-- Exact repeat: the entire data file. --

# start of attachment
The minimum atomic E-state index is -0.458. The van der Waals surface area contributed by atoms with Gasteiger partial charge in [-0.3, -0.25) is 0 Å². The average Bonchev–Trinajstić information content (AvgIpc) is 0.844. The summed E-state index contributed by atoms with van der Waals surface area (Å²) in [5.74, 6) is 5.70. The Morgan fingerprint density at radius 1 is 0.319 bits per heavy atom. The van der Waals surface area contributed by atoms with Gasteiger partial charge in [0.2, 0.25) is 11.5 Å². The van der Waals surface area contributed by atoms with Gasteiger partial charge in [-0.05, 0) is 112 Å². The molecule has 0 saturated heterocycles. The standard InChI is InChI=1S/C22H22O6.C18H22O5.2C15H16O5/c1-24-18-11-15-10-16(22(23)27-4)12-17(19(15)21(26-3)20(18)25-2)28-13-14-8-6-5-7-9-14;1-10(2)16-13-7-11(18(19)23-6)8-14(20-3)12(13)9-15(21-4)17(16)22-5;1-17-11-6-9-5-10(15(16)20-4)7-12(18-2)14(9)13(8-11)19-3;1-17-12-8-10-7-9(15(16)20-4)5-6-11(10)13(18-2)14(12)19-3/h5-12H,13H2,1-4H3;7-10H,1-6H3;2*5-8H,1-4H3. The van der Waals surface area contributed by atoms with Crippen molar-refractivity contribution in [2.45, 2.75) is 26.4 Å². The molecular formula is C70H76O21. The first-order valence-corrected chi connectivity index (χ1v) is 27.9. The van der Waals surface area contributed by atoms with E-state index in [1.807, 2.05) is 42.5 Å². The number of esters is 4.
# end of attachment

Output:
The minimum atomic E-state index is -0.458. The van der Waals surface area contributed by atoms with Gasteiger partial charge in [-0.3, -0.25) is 0 Å². The average Bonchev–Trinajstić information content (AvgIpc) is 0.844. The summed E-state index contributed by atoms with van der Waals surface area (Å²) in [5.74, 6) is 5.70. The Morgan fingerprint density at radius 1 is 0.319 bits per heavy atom. The van der Waals surface area contributed by atoms with Gasteiger partial charge in [0.2, 0.25) is 11.5 Å². The van der Waals surface area contributed by atoms with Gasteiger partial charge in [-0.05, 0) is 112 Å². The molecule has 0 saturated heterocycles. The standard InChI is InChI=1S/C22H22O6.C18H22O5.2C15H16O5/c1-24-18-11-15-10-16(22(23)27-4)12-17(19(15)21(26-3)20(18)25-2)28-13-14-8-6-5-7-9-14;1-10(2)16-13-7-11(18(19)23-6)8-14(20-3)12(13)9-15(21-4)17(16)22-5;1-17-11-6-9-5-10(15(16)20-4)7-12(18-2)14(9)13(8-11)19-3;1-17-12-8-10-7-9(15(16)20-4)5-6-11(10)13(18-2)14(12)19-3/h5-12H,13H2,1-4H3;7-10H,1-6H3;2*5-8H,1-4H3. The van der Waals surface area contributed by atoms with Crippen molar-refractivity contribution in [2.45, 2.75) is 26.4 Å². The molecular formula is C70H76O21. The first-order valence-corrected chi connectivity index (χ1v) is 27.9. The van der Waals surface area contributed by atoms with E-state index in [1.807, 2.05) is 42.5 Å². The number of esters is 4.